While Sobek’s triple-zero houses are so far only in Germany, zero-energy buildings, which use only renewable energy—have begun cropping up in parts of the U.S., U.K. and China. Zero-energy homes in a neighborhood called BedZED, in the London Borough of Sutton, to the south of London, are made of glass and other recyclable materials and have solar photovoltaic cells that provide electricity. In Boulder, Colo., developers are planning to build 12 new zero-energy homes, which will be one of the first "eco-communities" in the country.

Image of the interior of a triple-zero building courtesy of

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  1. 1. creatorofstuff 2:03 pm 12/5/2009

    Indeed. While we are distracted with nonsensical debates over issues long ago resolved in European countries, the so-called "socialist" societies are kicking our butts in solving real problems.

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  2. 2. K.Silver 2:05 pm 12/5/2009

    Does it really matter where or who designed the buildings first? As long as the concept is out there spreading.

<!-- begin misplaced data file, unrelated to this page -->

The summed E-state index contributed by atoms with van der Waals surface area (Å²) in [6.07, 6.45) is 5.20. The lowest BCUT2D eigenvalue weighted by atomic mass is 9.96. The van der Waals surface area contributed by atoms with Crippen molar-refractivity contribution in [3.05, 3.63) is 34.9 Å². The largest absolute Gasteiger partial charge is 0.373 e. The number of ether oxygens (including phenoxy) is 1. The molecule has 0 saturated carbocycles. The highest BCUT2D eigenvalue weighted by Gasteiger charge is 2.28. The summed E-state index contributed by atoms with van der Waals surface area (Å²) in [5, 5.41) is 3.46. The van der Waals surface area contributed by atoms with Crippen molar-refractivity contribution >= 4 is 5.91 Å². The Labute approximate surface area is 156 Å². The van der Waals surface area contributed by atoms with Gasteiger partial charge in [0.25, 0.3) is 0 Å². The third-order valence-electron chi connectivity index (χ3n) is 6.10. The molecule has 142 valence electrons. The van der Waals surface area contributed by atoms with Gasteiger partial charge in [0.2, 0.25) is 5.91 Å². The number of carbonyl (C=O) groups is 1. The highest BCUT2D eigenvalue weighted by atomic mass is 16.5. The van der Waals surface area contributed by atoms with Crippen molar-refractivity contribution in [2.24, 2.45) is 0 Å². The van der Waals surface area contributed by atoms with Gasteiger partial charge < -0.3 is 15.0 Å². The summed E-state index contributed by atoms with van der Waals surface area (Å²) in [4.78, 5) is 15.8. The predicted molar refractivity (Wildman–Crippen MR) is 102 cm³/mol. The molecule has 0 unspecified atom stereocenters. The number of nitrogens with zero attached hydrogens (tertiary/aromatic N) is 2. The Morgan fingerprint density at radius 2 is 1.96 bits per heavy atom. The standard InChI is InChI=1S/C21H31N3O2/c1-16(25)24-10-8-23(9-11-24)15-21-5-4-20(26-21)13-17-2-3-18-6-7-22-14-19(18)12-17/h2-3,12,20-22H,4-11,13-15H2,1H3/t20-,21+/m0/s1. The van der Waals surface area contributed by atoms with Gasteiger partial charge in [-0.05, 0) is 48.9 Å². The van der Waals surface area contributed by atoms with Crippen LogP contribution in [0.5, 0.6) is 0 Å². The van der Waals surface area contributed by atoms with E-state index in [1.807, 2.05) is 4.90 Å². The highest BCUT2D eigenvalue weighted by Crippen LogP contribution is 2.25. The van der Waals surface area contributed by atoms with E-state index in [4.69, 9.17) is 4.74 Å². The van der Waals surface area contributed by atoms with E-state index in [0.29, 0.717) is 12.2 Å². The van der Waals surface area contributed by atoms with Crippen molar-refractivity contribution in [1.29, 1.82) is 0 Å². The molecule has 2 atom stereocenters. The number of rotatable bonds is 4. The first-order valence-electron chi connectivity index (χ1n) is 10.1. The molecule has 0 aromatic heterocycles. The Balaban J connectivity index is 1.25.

Less carbon emissions, less waste, less energy consumption etc benefits the planet, the whole planet.

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  3. 3. slvrwraith 2:51 pm 12/5/2009

    Doesn’t really matter who designed/implemented it first… what matters is that we *all*, all over the world *follow suit*, quit sitting on our hands while corporate lobbies pretty much man-handle legislation… as is seen nearly every day in the hallowed halls of congress here in the US. Friggin’ foolish that, in most places in the US, you can’t install solar, wind, geothermal or even rainwater harvesting systems without jumping through 6-18 months of bureaucratic hoops, plus whatever the utility companies throw at you. Most of which costs more than the initial systems in the first place.

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  4. 4. jm666 6:25 pm 12/5/2009

    I finished building a house for a customer in North Carolina near the VA border. I installed an air core floor using a south facing glazed porch. The house was very tight and I installed an air to air heat exchanger for ventilation. A radient heat barrier in the attic finished the house and now the heat pump doesn’t run wven when there is snow on the ground. Details? email me and I an share.

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  5. 5. jerryd 10:29 pm 12/5/2009

    We have built these kind of homes here for decades, just not enough of them. Our only problems is builders don’t like doing different than they are use to and customers don’t demand them.